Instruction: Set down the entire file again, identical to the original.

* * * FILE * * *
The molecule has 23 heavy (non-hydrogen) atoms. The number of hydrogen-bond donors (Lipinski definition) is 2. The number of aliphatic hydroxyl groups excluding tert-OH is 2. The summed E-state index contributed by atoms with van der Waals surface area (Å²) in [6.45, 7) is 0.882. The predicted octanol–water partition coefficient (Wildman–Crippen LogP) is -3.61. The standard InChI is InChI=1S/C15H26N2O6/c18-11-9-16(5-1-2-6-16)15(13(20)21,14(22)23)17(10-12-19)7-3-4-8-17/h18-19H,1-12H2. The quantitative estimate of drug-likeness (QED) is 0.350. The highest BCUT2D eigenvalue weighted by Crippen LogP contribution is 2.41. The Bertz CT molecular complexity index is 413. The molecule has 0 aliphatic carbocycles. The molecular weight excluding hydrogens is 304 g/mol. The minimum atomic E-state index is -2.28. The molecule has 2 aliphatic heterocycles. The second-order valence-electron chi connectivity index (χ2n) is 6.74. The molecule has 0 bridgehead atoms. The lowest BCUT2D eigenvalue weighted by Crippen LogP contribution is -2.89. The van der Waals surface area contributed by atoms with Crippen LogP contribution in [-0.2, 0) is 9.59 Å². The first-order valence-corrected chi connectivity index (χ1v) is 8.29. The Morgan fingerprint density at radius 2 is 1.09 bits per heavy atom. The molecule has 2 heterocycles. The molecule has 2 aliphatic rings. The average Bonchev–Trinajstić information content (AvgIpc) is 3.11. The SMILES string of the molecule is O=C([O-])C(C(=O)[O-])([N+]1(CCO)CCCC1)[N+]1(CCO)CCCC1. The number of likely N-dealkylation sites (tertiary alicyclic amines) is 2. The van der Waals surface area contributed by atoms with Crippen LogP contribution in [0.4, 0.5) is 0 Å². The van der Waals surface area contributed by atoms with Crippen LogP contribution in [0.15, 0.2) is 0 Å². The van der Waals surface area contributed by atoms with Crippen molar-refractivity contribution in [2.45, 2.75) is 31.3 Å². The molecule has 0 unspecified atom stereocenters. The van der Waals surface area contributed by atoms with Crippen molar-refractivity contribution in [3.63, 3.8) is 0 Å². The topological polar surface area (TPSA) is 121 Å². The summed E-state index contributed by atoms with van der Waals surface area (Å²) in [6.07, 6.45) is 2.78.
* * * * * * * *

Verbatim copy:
The molecule has 23 heavy (non-hydrogen) atoms. The number of hydrogen-bond donors (Lipinski definition) is 2. The number of aliphatic hydroxyl groups excluding tert-OH is 2. The summed E-state index contributed by atoms with van der Waals surface area (Å²) in [6.45, 7) is 0.882. The predicted octanol–water partition coefficient (Wildman–Crippen LogP) is -3.61. The standard InChI is InChI=1S/C15H26N2O6/c18-11-9-16(5-1-2-6-16)15(13(20)21,14(22)23)17(10-12-19)7-3-4-8-17/h18-19H,1-12H2. The quantitative estimate of drug-likeness (QED) is 0.350. The highest BCUT2D eigenvalue weighted by Crippen LogP contribution is 2.41. The Bertz CT molecular complexity index is 413. The molecule has 0 aliphatic carbocycles. The molecular weight excluding hydrogens is 304 g/mol. The minimum atomic E-state index is -2.28. The molecule has 2 aliphatic heterocycles. The second-order valence-electron chi connectivity index (χ2n) is 6.74. The molecule has 0 bridgehead atoms. The lowest BCUT2D eigenvalue weighted by Crippen LogP contribution is -2.89. The van der Waals surface area contributed by atoms with Crippen LogP contribution in [-0.2, 0) is 9.59 Å². The first-order valence-corrected chi connectivity index (χ1v) is 8.29. The Morgan fingerprint density at radius 2 is 1.09 bits per heavy atom. The molecule has 2 heterocycles. The molecule has 2 aliphatic rings. The average Bonchev–Trinajstić information content (AvgIpc) is 3.11. The SMILES string of the molecule is O=C([O-])C(C(=O)[O-])([N+]1(CCO)CCCC1)[N+]1(CCO)CCCC1. The number of likely N-dealkylation sites (tertiary alicyclic amines) is 2. The van der Waals surface area contributed by atoms with Crippen LogP contribution in [0.4, 0.5) is 0 Å². The van der Waals surface area contributed by atoms with Crippen LogP contribution in [0.15, 0.2) is 0 Å². The van der Waals surface area contributed by atoms with Crippen molar-refractivity contribution in [2.45, 2.75) is 31.3 Å². The molecule has 0 unspecified atom stereocenters. The van der Waals surface area contributed by atoms with Crippen molar-refractivity contribution in [3.63, 3.8) is 0 Å². The topological polar surface area (TPSA) is 121 Å². The summed E-state index contributed by atoms with van der Waals surface area (Å²) in [6.07, 6.45) is 2.78.